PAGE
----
Crosman 1077 CO2 rifle and sight "upgrade"About 10 years ago I had MP-60 PCP rifle - and it was quite a pain to shoot. Reload after each shoot, somewhat non-straight recoil... This semi-automatic Crosman 1077 promises better experience with it's CO2 and 12-shot clip.
Since army times (and BF3) I didn't liked open sight, so I had to successively get 2 collimatior sights - pure noname chinese (right) and ZOS HQ 434 (left).
Really fast optics: F1.2 and F0.85. Canon 55mm F1.2 + Lens Turbo-II
As an amateur photographer from the very childhood I was quite "spoiled" by fast lenses: my first photos were made by "Zenit" camera with one of the greatest Soviet lenses - Helios 44 (58mm, F2). After getting a digital SLR - Sony a100 I got Sony 50mm F1.4. So I never felt that fast apertures are hard to work with or tricky to focus because that's the only thing I was using.
Next step might have been going for F1.2 - but there are no F1.2 lenses made for Sony/Minolta A-mount at the moment. Apparently I had to dig deeper into the hystory of manual lenses. Manual Minolta MD lens might have been an obvious choise, but it's flange focal distance is smaller than one of Minolta A, so making passive adapter is impossible. Adapter with lens is possible, but it would work as light teleconverter, reduce image quality, make the lens slower which would ruin the whole idea. Canon FL/FD have even shorter flange focal distances. Nikon F-mount lenses have a bit larger flange focal distance (+1.9mm), but it seems that building mechanical adapter with such thickness is impossible. So this all rules our any adoptation of almost all F1.2 lenses on Sony A-mount cameras.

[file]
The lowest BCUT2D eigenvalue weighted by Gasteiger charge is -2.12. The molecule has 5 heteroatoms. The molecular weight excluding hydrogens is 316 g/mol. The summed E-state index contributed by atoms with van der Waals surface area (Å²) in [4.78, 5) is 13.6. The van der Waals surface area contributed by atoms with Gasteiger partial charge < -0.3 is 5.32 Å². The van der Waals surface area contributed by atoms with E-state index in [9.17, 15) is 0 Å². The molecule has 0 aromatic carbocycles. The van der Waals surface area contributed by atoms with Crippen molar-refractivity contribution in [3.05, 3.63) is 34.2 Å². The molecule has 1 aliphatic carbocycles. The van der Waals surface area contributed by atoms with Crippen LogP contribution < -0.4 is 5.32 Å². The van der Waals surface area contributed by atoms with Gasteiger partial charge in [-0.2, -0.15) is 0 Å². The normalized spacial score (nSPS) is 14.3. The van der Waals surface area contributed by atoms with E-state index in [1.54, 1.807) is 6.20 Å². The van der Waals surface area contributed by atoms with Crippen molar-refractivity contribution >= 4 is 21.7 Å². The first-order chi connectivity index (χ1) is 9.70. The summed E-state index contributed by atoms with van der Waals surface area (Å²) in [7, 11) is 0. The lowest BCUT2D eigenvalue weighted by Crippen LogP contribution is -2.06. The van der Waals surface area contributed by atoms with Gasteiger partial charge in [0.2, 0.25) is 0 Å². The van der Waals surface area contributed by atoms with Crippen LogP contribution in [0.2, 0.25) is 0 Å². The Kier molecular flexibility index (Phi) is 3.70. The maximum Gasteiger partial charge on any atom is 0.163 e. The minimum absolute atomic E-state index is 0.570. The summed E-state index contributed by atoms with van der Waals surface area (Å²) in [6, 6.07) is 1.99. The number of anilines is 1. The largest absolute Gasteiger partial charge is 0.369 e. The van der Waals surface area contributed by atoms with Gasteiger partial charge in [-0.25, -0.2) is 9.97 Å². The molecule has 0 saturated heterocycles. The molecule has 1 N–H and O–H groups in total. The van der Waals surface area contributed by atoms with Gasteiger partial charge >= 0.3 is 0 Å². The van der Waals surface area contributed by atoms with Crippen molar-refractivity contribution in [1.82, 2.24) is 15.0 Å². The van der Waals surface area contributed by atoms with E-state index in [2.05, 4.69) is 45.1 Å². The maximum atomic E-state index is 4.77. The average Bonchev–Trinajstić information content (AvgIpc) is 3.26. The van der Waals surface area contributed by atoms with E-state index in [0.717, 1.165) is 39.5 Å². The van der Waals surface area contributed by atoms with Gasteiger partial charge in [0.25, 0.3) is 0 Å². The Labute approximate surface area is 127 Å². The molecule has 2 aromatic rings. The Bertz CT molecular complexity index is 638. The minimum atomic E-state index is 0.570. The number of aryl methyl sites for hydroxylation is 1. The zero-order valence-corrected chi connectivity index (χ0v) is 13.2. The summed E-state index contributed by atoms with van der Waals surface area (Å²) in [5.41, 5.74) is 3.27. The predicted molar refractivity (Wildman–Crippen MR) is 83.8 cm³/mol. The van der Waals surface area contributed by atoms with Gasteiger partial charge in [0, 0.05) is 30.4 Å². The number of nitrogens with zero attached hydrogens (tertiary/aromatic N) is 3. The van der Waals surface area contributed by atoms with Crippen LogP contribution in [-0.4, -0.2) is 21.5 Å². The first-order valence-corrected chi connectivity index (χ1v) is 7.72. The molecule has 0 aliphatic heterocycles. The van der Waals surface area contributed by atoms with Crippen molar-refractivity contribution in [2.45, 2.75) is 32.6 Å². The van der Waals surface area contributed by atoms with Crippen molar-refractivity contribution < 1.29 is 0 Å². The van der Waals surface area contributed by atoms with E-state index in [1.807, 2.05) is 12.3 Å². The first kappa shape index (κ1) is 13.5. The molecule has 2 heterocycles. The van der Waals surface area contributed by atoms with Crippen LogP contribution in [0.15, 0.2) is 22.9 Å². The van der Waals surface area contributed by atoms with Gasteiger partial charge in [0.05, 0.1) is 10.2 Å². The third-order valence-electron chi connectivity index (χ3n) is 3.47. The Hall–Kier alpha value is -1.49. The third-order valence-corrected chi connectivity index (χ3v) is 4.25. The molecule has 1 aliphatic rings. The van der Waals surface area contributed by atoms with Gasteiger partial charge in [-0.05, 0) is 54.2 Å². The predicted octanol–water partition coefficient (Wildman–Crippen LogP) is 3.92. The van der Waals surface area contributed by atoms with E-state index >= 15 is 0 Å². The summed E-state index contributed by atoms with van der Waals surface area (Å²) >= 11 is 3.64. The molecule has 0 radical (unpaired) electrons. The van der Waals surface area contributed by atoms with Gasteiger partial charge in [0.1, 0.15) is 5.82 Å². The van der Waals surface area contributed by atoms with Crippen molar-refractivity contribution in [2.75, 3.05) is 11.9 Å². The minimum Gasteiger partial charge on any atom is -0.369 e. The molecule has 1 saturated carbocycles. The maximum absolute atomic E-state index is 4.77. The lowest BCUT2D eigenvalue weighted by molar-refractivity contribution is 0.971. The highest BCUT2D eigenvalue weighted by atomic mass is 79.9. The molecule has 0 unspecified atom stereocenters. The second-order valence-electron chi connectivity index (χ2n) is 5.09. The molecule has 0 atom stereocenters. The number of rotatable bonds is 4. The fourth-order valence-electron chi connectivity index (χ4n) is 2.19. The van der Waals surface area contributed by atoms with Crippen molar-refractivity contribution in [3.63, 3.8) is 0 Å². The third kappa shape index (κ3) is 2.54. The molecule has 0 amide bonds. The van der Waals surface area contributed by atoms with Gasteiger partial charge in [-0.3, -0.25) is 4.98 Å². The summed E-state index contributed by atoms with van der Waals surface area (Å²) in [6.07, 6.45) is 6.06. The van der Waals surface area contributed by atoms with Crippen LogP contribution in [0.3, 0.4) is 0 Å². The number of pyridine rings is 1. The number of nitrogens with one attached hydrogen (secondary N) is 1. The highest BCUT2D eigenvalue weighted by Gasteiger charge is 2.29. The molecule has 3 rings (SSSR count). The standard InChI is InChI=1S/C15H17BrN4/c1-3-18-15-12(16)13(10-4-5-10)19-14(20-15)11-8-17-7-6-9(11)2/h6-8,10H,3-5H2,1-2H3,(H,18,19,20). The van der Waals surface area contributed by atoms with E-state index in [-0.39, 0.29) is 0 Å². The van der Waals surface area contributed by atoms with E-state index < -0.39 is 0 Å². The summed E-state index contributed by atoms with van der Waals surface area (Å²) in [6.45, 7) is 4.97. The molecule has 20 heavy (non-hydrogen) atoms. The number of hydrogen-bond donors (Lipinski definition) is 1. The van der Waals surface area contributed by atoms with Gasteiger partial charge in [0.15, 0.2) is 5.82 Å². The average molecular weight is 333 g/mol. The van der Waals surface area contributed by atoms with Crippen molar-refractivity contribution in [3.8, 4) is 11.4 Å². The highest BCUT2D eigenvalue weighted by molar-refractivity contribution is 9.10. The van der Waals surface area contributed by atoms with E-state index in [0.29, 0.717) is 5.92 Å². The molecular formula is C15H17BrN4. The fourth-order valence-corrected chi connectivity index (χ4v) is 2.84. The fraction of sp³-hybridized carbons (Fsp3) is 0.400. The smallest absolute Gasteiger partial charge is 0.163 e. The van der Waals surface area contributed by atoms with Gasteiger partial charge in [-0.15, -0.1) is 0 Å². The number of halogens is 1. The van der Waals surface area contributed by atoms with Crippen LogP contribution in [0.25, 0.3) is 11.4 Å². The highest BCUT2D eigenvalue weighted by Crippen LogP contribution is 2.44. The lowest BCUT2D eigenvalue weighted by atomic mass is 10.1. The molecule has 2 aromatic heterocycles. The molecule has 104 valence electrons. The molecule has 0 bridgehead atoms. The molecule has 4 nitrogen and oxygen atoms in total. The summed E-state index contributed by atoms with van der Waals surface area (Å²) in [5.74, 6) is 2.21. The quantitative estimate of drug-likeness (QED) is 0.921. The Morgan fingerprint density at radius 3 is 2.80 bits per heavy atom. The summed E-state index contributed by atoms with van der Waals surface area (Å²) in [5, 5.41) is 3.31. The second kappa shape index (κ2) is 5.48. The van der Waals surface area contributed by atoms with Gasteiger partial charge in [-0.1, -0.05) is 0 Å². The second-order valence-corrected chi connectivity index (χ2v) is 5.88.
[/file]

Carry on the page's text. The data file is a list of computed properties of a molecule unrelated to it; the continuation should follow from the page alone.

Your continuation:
The only exception seems to be M42 F1.2 ones, which are rare and expensive. So I might need a different camera with shorter flange focal distance in this journey.
Carl Zeiss Jena vs ChinaWe used to believe that complex devices from China are bad, and ones Europe,Japan,USA are good. Especially with a known brand. Ever heard about Carl Zeiss - world known 170-years old optics brand?
Recently I've got somewhat old and used Carl Zeiss Jena 50x/0.8 Planachromat HD microscope lens. "Jena" means it was manufactured in East Germany part of Carl Zeiss in the (late) Soviet times. Surely after receiving it I was anxious to compare it to my Chinese 100x/0.8 Plan lens... BTW it looks like my microscope is somewhat similar in design to Carl Zeiss Jena - that was the first non-native microscope lens which was usable without an adapter (M30 threading and infinity corrected)
Toshiba Libretto 50ctFinal vintage computer (after Atari Portfolio and Palm's, 5000 and others), which I wanted to get - Toshiba Libretto 50ct notebook, which I was able to get in surprisingly good condition, even with working Lithium battery.
I remember we were going to programming competition to Saint-Petersburg in the late 90's, and there in the shops I've seen it - it was so beautiful and prohibitively expensive :-) It's size & weight is impressive even these days. From the hardware side it has Pentium 75, 16Mb of RAM, 800Mb HDD, color LCD display with 640x480 resolution. RAM and HDD are upgradeable - I might need to try that.
After working with it for a while you can really recognize the usefulness of USB and WiFi - it is exceptionally hard to upload "large" volume of data to 50ct when you only have serial/parallel/IR ports and external FDD with PCMCIA interface (which was missing in my case). Anyway, even with FDD it is a whole day work to transfer 100Mb :-)
Apparently I will have to look for 16bit PCMCIA cards with USB, Ethernet and WiFi - and this tiny notebook will be much easier to work with :-)